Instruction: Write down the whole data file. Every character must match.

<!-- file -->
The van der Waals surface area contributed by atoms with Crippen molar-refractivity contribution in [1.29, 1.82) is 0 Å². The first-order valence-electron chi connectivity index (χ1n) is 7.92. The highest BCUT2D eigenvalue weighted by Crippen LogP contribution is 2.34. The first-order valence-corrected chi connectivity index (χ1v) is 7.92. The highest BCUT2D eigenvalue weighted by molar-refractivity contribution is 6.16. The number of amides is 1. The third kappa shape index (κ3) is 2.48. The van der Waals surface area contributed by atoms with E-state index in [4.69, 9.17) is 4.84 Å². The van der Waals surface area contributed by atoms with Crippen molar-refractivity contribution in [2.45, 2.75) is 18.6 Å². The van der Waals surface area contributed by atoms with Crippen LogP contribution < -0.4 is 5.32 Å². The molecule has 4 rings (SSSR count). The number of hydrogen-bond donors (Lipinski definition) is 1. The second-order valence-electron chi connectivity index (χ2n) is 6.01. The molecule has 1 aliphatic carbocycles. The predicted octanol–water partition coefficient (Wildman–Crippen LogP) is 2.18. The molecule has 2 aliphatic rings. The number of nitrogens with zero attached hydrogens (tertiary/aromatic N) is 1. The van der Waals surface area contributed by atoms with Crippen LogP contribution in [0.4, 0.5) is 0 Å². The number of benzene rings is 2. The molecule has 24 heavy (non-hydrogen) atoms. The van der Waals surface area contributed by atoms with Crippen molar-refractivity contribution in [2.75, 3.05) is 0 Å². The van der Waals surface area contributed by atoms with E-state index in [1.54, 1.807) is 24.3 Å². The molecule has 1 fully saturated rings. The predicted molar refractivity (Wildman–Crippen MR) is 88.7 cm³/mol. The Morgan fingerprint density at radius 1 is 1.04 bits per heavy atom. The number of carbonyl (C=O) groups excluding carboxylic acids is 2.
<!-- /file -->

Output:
The van der Waals surface area contributed by atoms with Crippen molar-refractivity contribution in [1.29, 1.82) is 0 Å². The first-order valence-electron chi connectivity index (χ1n) is 7.92. The highest BCUT2D eigenvalue weighted by Crippen LogP contribution is 2.34. The first-order valence-corrected chi connectivity index (χ1v) is 7.92. The highest BCUT2D eigenvalue weighted by molar-refractivity contribution is 6.16. The number of amides is 1. The third kappa shape index (κ3) is 2.48. The van der Waals surface area contributed by atoms with E-state index in [4.69, 9.17) is 4.84 Å². The van der Waals surface area contributed by atoms with Crippen molar-refractivity contribution in [2.45, 2.75) is 18.6 Å². The van der Waals surface area contributed by atoms with Crippen LogP contribution < -0.4 is 5.32 Å². The molecule has 4 rings (SSSR count). The number of hydrogen-bond donors (Lipinski definition) is 1. The second-order valence-electron chi connectivity index (χ2n) is 6.01. The molecule has 1 aliphatic carbocycles. The predicted octanol–water partition coefficient (Wildman–Crippen LogP) is 2.18. The molecule has 2 aliphatic rings. The number of nitrogens with zero attached hydrogens (tertiary/aromatic N) is 1. The van der Waals surface area contributed by atoms with Crippen LogP contribution in [0.4, 0.5) is 0 Å². The number of benzene rings is 2. The molecule has 24 heavy (non-hydrogen) atoms. The van der Waals surface area contributed by atoms with Crippen molar-refractivity contribution in [2.75, 3.05) is 0 Å². The van der Waals surface area contributed by atoms with E-state index in [1.54, 1.807) is 24.3 Å². The molecule has 1 fully saturated rings. The predicted molar refractivity (Wildman–Crippen MR) is 88.7 cm³/mol. The Morgan fingerprint density at radius 1 is 1.04 bits per heavy atom. The number of carbonyl (C=O) groups excluding carboxylic acids is 2.